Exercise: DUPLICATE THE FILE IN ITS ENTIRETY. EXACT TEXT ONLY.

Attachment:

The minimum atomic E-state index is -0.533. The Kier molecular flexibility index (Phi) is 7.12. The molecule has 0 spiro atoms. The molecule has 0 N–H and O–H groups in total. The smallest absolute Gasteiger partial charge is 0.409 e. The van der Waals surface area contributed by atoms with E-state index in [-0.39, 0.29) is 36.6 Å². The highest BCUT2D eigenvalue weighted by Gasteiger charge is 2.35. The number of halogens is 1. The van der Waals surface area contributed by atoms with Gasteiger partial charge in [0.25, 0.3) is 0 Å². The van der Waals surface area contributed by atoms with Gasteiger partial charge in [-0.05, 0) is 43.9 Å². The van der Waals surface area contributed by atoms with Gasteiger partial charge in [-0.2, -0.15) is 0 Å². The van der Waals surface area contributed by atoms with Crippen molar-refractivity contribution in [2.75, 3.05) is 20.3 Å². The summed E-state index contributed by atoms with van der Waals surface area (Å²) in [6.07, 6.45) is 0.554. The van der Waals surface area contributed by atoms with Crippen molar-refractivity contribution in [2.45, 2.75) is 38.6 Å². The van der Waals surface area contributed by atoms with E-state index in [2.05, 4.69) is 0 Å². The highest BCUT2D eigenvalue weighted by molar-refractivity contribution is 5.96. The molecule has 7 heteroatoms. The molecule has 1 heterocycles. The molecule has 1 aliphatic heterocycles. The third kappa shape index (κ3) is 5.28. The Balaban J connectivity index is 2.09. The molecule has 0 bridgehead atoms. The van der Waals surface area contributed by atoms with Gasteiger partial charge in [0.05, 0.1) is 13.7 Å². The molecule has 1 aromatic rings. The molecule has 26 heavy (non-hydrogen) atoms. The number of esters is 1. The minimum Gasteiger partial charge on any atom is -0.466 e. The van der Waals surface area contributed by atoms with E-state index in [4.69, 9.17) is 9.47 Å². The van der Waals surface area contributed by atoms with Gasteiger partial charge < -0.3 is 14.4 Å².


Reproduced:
The minimum atomic E-state index is -0.533. The Kier molecular flexibility index (Phi) is 7.12. The molecule has 0 spiro atoms. The molecule has 0 N–H and O–H groups in total. The smallest absolute Gasteiger partial charge is 0.409 e. The van der Waals surface area contributed by atoms with E-state index in [-0.39, 0.29) is 36.6 Å². The highest BCUT2D eigenvalue weighted by Gasteiger charge is 2.35. The number of halogens is 1. The van der Waals surface area contributed by atoms with Gasteiger partial charge in [0.25, 0.3) is 0 Å². The van der Waals surface area contributed by atoms with Gasteiger partial charge in [-0.05, 0) is 43.9 Å². The van der Waals surface area contributed by atoms with Gasteiger partial charge in [-0.2, -0.15) is 0 Å². The van der Waals surface area contributed by atoms with Crippen molar-refractivity contribution in [2.75, 3.05) is 20.3 Å². The summed E-state index contributed by atoms with van der Waals surface area (Å²) in [6.07, 6.45) is 0.554. The van der Waals surface area contributed by atoms with Crippen molar-refractivity contribution in [2.45, 2.75) is 38.6 Å². The van der Waals surface area contributed by atoms with E-state index in [2.05, 4.69) is 0 Å². The highest BCUT2D eigenvalue weighted by molar-refractivity contribution is 5.96. The molecule has 7 heteroatoms. The molecule has 1 heterocycles. The molecule has 1 aliphatic heterocycles. The third kappa shape index (κ3) is 5.28. The Balaban J connectivity index is 2.09. The molecule has 0 bridgehead atoms. The van der Waals surface area contributed by atoms with Gasteiger partial charge in [0.05, 0.1) is 13.7 Å². The molecule has 1 aromatic rings. The molecule has 26 heavy (non-hydrogen) atoms. The number of esters is 1. The minimum Gasteiger partial charge on any atom is -0.466 e. The van der Waals surface area contributed by atoms with E-state index in [4.69, 9.17) is 9.47 Å². The van der Waals surface area contributed by atoms with Gasteiger partial charge < -0.3 is 14.4 Å².